In 2021, it is estimated that the largest oil and gas companies sold off high-emitting assets totaling US$100 billion. Industry experts are now warning that more needs to be done to ensure transparency and accountability.
Decycling or Wishcycling
Both terms sound pretty ominous, and they are. The former refers to the act of anti-recycling. It is when one physically removes items that are in recycling bins and places them in the ordinary bins, or purposely messes up the recycling bins by adding difficult-to-sort items into them.
You might ask, “why would anyone do that?” But there are activists who have turned the language around in a creative way, asking for landfills and dumps to be known as ‘decycling points’. Rather than just encouraging recycling, some think that by reinforcing the idea that decycling, an antisocial behaviour that degrades the environment, should be discouraged, more can be achieved.
Wishcycling, on the other hand, turned mainstream when British-American comedian John Oliver used it on a ‘Last Week Tonight’ show in March this year. Oliver ran through the history of plastic waste, focusing on how the plastics industry “has managed to convince us all that it is our fault”.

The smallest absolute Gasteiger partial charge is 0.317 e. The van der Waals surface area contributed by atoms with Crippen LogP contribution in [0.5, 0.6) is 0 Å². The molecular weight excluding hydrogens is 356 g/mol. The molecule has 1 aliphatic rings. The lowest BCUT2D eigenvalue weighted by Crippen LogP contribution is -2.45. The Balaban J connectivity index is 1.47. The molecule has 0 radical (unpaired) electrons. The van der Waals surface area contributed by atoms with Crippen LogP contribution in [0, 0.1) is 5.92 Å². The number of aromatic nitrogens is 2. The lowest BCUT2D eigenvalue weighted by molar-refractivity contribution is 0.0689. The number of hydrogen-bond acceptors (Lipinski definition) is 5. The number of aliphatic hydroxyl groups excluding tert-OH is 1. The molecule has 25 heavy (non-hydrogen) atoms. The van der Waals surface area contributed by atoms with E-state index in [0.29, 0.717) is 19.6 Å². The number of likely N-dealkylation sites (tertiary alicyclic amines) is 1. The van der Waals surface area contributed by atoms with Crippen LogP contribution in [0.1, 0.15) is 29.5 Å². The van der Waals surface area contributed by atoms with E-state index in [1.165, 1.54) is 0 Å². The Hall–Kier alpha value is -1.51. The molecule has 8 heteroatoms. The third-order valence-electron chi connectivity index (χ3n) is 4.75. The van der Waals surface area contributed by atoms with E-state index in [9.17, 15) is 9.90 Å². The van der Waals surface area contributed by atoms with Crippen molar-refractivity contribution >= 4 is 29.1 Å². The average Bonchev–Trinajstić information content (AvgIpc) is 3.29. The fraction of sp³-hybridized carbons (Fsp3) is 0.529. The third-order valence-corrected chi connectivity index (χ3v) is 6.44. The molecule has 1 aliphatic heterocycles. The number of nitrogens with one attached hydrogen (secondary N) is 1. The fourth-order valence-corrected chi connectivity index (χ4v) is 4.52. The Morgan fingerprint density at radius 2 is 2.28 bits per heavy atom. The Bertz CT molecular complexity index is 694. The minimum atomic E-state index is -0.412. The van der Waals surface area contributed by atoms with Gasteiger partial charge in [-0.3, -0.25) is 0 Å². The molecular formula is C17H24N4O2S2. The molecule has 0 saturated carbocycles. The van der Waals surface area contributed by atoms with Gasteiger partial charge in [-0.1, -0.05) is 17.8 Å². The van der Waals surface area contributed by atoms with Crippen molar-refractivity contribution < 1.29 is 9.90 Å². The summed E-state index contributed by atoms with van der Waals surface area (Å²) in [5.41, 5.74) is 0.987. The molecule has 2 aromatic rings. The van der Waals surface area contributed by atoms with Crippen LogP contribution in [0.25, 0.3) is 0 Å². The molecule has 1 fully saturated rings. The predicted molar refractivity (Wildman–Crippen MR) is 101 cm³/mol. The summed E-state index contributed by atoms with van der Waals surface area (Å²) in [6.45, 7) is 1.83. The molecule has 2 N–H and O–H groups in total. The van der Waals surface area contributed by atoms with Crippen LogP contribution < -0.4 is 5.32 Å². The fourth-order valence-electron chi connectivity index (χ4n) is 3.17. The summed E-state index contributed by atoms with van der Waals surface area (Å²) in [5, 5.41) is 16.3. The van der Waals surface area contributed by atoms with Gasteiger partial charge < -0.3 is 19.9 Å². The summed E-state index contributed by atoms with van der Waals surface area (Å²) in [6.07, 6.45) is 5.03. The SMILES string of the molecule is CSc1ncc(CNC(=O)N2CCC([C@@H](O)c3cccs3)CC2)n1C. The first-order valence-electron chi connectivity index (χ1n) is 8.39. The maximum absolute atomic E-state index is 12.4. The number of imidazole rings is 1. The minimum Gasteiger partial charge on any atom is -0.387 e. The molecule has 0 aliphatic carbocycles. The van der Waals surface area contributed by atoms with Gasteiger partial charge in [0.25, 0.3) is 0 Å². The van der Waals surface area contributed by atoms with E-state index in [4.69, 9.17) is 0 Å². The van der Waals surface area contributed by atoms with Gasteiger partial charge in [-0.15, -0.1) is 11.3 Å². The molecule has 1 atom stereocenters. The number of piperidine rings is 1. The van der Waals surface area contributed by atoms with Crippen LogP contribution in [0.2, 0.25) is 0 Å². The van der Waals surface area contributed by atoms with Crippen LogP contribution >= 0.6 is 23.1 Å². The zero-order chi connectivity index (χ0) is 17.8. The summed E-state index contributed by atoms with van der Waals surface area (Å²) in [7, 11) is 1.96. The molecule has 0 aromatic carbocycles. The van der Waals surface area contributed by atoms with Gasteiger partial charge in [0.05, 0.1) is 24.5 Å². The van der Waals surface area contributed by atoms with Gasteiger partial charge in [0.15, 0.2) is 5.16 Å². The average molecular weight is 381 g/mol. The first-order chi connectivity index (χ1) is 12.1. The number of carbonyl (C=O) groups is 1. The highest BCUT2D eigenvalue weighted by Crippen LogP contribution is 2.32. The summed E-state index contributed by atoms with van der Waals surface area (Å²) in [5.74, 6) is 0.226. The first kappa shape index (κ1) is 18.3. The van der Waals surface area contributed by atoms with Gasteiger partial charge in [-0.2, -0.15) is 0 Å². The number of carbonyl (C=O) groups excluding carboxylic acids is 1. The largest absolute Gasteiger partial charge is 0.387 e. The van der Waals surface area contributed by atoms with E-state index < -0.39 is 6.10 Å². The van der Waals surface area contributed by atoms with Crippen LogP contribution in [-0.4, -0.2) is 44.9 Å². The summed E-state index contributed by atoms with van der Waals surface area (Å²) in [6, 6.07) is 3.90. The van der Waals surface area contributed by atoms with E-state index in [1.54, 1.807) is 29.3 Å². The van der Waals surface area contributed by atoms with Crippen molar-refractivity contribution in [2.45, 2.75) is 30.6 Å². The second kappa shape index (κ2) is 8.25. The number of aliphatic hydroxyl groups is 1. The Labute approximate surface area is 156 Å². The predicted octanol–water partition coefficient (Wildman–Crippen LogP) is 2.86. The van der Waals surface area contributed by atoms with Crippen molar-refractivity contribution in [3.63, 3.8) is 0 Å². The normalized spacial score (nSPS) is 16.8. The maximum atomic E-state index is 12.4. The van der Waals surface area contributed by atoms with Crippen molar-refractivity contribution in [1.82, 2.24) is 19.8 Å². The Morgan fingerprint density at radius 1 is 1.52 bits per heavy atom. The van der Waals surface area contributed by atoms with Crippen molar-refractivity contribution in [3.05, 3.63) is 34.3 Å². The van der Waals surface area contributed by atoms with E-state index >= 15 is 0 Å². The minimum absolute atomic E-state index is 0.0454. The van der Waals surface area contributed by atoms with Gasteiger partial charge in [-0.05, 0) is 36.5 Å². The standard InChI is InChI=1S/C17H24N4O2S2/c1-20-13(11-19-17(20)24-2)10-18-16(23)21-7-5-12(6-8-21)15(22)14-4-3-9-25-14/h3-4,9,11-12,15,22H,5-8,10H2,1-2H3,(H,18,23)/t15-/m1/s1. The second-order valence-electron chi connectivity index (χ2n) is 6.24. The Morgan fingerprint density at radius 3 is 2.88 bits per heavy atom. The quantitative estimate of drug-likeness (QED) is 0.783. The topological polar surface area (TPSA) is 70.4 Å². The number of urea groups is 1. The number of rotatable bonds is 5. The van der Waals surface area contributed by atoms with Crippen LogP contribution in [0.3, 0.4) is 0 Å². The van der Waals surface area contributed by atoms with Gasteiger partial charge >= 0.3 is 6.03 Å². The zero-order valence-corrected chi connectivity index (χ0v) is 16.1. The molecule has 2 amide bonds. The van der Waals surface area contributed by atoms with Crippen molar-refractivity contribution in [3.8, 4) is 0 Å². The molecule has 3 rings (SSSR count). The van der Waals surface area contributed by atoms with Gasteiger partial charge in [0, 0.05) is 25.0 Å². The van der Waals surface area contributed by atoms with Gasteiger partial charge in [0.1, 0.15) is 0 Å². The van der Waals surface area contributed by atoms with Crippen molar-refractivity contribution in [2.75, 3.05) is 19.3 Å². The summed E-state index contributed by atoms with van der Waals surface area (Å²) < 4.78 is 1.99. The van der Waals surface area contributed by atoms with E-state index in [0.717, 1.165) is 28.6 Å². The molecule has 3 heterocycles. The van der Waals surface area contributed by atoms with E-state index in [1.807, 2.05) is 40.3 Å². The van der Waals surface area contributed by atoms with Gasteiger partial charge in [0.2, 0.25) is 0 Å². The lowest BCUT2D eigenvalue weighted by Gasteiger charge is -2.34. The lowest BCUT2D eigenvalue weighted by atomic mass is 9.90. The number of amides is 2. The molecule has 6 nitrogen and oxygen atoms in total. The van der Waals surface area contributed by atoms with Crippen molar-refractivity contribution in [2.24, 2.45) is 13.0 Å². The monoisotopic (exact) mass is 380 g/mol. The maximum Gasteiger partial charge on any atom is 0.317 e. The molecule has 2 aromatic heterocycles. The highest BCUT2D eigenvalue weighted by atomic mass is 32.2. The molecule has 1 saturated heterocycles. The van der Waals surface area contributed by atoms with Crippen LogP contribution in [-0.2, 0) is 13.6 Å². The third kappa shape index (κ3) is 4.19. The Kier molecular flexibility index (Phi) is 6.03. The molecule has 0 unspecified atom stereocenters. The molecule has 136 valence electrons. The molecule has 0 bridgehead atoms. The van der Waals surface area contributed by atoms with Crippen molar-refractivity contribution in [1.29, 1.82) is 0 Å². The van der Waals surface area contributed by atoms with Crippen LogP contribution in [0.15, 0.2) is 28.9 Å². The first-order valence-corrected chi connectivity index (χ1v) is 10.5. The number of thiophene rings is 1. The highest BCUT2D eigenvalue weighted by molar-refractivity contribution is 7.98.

“Businesses tell us that the products they sell are recyclable, and it wasn’t all that difficult for them to convince us,” he said, arguing that non-recyclable items sometimes turn up in recycling bins so often because of people’s “wish-cycling”, when they falsely wish that items they choose to chuck into the bins are recyclable.
“Wishcycling sounds like a spin class taught by a unicorn, or the sewage treatment system at Hogwarts: ‘This, children, is where we wish-cycle all your collected urine into this delicious butterbeer,” said Oliver. “The term is just too good to be wasted on garbage.”
Watch the episode here: Plastics: Last Week Tonight with John Oliver
The concept of a one-size-fits-all beauty ideal is now being thrown out of the window. Large and well-known beauty brands are moving to reflect the larger movement, making sure that people of all skin types and colour are represented. A rising class of social media influencers is also shaking up the beauty world by promoting concepts of “skin-clusivity” or skin positivity. Breakouts, acne or ‘maskne’ (acne caused by wearing masks during the pandemic), scars and freckles need to all be embraced and celebrated, they said.